Recipe 13.8. Debugging the Raw HTTP Exchange


13.8.1. Problem

You want to analyze the HTTP request a browser makes to your server and the corresponding HTTP response. For example, your server doesn't supply the expected response to a particular request so you want to see exactly what the components of the request are.

13.8.2. Solution

For simple requests, connect to the web server with Telnet and type in the request headers. A sample exchange is shown in Example 13-33.

Sending a request with Telnet

% telnet www.example.com 80 Trying 10.3.75.31... Connected to www.example.com (10.3.75.31). Escape character is '^]'. GET / HTTP/1.0 Host: www.example.com HTTP/1.1 200 OK Date: Sun, 03 Dec 2006 02:54:01 GMT Server: Apache/2.2.2 (Unix) Last-Modified: Fri, 20 Oct 2006 20:16:24 GMT ETag: "1348010-2c-4c23b600" Accept-Ranges: bytes Content-Length: 44 Connection: close Content-Type: text/html [ the body of the response ] 

13.8.3. Discussion

When you type in request headers, the web server doesn't know that it's just you typing and not a web browser submitting a request. However, some web servers have timeouts on how long they'll wait for a request, so it can be useful to pretype the request and then just paste it into Telnet. The first line of the request contains the request method (get), a space and the path of the file you want (/), and then a space and the protocol you're using (HTTP/1.0). The next line, the Host header, tells the server which virtual host to use if many are sharing the same IP address. A blank line tells the server that the request is over; it then spits back its response: first headers, then a blank line, and then the body of the response. The Netcat program (http://netcat.sourceforge.net/) is also useful for this sort of task.

Pasting text into Telnet can get tedious, and it's even harder to make requests with the post method that way. If you make a request with HTTP_Request, you can retrieve the response headers and the response body with the getResponseHeader( ) and getResponseBody( ) methods, as shown in Example 13-34.

Getting response headers with HTTP_Request

<?php require 'HTTP/Request.php'; $r = new HTTP_Request('http://www.example.com/submit.php'); $r->setMethod(HTTP_REQUEST_METHOD_POST); $r->addPostData('monkey','uncle'); $r->sendRequest(); $response_headers = $r->getResponseHeader(); $response_body    = $r->getResponseBody(); ?>

To retrieve a specific response header, pass the header name to getResponseHeader( ). The header name must be all lowercase. Without an argument, getResponseHeader( ) returns an array containing all the response headers. HTTP_Request doesn't save the outgoing request in a variable, but you can reconstruct it by calling the _buildRequest( ) method, as shown in Example 13-35.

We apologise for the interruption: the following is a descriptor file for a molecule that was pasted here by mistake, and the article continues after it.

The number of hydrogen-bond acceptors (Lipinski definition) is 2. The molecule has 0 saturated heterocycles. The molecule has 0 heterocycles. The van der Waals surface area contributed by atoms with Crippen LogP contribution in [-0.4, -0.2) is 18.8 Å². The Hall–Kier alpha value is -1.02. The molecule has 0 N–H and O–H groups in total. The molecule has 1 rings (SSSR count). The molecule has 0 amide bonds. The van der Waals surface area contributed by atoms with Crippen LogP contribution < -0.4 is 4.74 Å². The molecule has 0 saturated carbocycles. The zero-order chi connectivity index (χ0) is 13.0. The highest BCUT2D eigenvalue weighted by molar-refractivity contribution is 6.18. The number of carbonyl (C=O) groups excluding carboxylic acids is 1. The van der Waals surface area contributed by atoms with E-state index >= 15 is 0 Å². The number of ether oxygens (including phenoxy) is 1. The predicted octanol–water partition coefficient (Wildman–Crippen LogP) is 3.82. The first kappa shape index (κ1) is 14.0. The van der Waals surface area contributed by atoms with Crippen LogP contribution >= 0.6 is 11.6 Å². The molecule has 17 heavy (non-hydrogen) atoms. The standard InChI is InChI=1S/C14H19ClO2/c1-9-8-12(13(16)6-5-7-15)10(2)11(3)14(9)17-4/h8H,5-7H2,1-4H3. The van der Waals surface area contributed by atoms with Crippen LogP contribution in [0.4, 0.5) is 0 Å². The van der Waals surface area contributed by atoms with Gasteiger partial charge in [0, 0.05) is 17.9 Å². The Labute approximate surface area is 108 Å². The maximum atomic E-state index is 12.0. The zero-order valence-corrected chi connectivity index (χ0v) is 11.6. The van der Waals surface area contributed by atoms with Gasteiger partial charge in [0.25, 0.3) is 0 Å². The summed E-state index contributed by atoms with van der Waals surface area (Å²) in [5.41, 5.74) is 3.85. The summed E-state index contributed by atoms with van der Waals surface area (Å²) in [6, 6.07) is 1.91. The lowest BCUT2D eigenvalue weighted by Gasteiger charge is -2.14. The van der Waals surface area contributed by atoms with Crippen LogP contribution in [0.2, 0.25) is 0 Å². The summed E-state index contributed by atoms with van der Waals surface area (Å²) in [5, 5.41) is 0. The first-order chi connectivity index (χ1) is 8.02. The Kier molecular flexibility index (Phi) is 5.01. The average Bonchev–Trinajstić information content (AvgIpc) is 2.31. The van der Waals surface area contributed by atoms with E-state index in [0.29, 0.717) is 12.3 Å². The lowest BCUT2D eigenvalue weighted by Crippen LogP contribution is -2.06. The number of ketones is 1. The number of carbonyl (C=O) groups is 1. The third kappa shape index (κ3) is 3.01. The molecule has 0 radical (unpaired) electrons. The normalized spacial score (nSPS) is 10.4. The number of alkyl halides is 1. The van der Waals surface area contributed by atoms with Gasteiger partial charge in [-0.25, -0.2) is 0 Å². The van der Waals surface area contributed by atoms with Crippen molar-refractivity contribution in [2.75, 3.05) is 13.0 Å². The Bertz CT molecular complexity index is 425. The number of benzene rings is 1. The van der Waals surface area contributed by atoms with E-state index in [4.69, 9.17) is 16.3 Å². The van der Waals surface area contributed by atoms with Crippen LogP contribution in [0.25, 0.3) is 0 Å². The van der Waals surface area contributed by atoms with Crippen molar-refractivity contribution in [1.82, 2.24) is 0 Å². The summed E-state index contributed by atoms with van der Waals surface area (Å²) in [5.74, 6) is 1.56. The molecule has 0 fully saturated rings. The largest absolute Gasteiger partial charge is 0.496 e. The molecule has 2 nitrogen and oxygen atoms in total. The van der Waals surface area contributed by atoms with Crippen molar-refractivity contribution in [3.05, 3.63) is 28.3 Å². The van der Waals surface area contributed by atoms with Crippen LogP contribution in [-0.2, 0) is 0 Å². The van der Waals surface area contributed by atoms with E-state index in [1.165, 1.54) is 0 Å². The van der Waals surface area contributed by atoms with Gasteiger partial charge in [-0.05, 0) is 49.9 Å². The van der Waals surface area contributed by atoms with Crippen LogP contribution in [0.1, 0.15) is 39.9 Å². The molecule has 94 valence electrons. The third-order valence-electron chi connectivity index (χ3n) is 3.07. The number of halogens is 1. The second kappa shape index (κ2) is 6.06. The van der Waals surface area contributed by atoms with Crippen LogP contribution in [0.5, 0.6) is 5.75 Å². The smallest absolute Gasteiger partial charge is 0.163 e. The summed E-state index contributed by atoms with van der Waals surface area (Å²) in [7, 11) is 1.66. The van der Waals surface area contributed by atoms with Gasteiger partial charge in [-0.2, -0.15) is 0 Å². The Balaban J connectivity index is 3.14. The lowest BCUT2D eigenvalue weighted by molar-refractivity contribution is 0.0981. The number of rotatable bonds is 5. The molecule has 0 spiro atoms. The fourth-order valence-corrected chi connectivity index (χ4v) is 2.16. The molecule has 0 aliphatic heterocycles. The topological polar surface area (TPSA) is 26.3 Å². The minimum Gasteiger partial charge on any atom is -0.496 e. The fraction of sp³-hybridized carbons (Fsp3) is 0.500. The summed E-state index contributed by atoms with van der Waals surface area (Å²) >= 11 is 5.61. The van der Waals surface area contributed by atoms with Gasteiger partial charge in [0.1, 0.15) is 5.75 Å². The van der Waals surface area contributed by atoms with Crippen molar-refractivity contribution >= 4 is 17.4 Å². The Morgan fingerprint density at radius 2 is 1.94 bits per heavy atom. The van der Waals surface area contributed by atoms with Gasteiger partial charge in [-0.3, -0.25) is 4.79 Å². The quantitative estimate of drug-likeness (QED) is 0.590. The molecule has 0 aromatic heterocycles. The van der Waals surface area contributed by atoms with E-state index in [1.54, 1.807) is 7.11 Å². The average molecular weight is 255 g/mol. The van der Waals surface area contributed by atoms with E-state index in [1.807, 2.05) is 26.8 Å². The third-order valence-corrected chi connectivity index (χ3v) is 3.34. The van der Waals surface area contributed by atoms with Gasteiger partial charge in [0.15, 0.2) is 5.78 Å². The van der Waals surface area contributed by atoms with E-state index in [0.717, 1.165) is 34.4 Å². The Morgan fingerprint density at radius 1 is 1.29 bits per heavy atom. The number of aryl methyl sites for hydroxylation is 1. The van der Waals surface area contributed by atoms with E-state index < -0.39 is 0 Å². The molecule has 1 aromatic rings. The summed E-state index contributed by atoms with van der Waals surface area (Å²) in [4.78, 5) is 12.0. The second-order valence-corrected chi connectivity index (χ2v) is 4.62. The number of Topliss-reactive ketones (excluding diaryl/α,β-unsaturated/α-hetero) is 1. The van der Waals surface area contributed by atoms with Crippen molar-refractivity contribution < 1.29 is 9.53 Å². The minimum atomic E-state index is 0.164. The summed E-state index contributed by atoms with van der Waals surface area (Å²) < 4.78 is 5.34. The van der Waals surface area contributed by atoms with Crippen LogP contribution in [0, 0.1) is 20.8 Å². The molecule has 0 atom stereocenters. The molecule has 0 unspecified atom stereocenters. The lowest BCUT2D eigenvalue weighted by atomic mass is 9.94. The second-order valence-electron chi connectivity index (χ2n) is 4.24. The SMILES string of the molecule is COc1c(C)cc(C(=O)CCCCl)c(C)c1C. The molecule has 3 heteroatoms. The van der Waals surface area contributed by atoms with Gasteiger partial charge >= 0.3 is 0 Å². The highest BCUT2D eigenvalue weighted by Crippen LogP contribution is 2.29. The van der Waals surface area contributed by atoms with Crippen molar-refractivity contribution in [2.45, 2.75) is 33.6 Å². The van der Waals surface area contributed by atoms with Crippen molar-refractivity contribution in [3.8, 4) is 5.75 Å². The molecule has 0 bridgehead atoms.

Getting request headers with HTTP_Request

<?php require 'HTTP/Request.php'; $r = new HTTP_Request('http://www.example.com/submit.php'); $r->setMethod(HTTP_REQUEST_METHOD_POST); $r->addPostData('monkey','uncle'); print $r->_buildRequest(); ?>

The request that Example 13-35 is something like:

POST /submit.php HTTP/1.1 User-Agent: PEAR HTTP_Request class ( http://pear.php.net/ ) Content-Type: application/x-www-form-urlencoded Connection: close Host: www.example.com Content-Length: 12 monkey=uncle

Accessing response headers with the http stream is possible, but you have to use a function such as fopen( ) that gives you a stream resource. One piece of the metadata you get when passing that stream resource to stream_get_meta_data( ) after the request has been made is the set of response headers. Example 13-36 demonstrates how to access response headers with a stream resource.

Getting response headers with the http stream

<?php $url = 'http://www.example.com/submit.php'; $stream = fopen($url, 'r'); $metadata = stream_get_meta_data($stream); // The headers are stored in the 'wrapper_data' foreach ($metadata['wrapper_data'] as $header) {     print $header . "\n"; } // The body can be retrieved with // stream_get_contents() $response_body = stream_get_contents($stream); ?>

stream_get_meta_data( ) returns an array of information about the stream. The wrapper_data element of that array contains wrapper-specific data. For the http wrapper, that means the response headers, one per subarray element. Example 13-36 prints something like:

HTTP/1.1 200 OK Date: Sun, 07 May 2006 18:24:37 GMT Server: Apache/2.2.2 (Unix) Last-Modified: Sun, 07 May 2006 01:58:12 GMT ETag: "1348011-7-16167500" Accept-Ranges: bytes Content-Length: 7 Connection: close Content-Type: text/plain

The fopen( ) function accepts an optional stream context. Pass it as the fourth argument to fopen( ) if you want to use one. (The second argument is the mode and the third argument is the optional flag indicating whether to use include_path in looking for a file.)

With cURL, include response headers in the output from curl_exec( ) by setting the CURLOPT_HEADER option, as shown in Example 13-37.

Getting response headers with cURL

<?php $c = curl_init('http://www.example.com/submit.php'); curl_setopt($c, CURLOPT_HEADER, true); curl_setopt($c, CURLOPT_POST, true); curl_setopt($c, CURLOPT_POSTFIELDS, 'monkey=uncle&rhino=aunt'); curl_setopt($c, CURLOPT_RETURNTRANSFER, true); $response_headers_and_page = curl_exec($c); curl_close($c); ?>